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Scale Reviews

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The Marketing Scales Handbook is indispensable in identifying how constructs have been measured and the support for a measure's validity and reliability. I have used it since the beginning as a resource in my doctoral seminar and as an aid to my own research. An electronic version will make it even more accessible to researchers in Marketing and affiliated fields.
Dr. Terry Childers
Iowa State University


The scale uses four, nine-point unipolar items to measure a person's belief that a certain brand is ordinary and typical rather than being characterized as a leader or innovative brand.

This scale has five, seven-point Likert-type items that measure the extent to which a person values one's culture, traditions, and family heritage.

The scale uses four statements with a seven-point Likert-type response format to measure the degree to which a person has a holistic view of time rather than focusing on the present, with an emphasis on the importance of tradition.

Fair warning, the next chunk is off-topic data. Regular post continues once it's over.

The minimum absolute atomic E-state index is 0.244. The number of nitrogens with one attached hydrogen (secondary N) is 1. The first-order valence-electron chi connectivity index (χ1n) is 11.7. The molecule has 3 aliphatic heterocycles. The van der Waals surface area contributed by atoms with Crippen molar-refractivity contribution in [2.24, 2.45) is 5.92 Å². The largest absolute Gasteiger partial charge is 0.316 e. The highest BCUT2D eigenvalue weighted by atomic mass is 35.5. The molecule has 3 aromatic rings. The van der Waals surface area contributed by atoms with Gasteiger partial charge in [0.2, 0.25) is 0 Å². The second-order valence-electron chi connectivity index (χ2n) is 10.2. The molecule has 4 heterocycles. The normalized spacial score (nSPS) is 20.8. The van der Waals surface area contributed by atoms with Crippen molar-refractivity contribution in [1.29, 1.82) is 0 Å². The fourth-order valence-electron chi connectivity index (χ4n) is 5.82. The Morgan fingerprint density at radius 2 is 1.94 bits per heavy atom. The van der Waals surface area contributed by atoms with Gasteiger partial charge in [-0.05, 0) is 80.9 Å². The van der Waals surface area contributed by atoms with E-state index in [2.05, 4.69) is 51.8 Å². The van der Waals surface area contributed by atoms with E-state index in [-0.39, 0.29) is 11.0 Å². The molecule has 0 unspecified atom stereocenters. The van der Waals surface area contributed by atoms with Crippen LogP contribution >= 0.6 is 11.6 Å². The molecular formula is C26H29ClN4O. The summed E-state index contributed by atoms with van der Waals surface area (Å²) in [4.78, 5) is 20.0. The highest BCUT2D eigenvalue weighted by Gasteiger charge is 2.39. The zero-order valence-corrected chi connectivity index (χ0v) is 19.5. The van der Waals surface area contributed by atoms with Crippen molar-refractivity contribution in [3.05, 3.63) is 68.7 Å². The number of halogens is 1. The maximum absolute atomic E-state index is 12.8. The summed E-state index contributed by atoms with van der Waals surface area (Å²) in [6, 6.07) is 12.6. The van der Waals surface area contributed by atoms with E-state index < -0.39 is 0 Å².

Three statements are used in the scale to measure the degree to which one member of a married couple believes in his/her ability to raise and resolve issues with the other member.

The scale is composed of six, nine-point statements that measure the value a person places on the maintenance of the shared symbols and practices of a group.

The seven point semantic differential scale measures the degree to which a person's evaluation of the propriety of some stimulus is based upon beliefs shaped early in life by sources such as the family.

Three, seven-point Likert-type items are purported to measure the degree to which a person subordinates individual goals to those of his or her parents.

This two-item, six-point, Likert-type scale measures the degree to which a person believes shopping is the wife's responsibility. It was referred to as traditional sex role orientation by Hawes and Lumpkin (1984).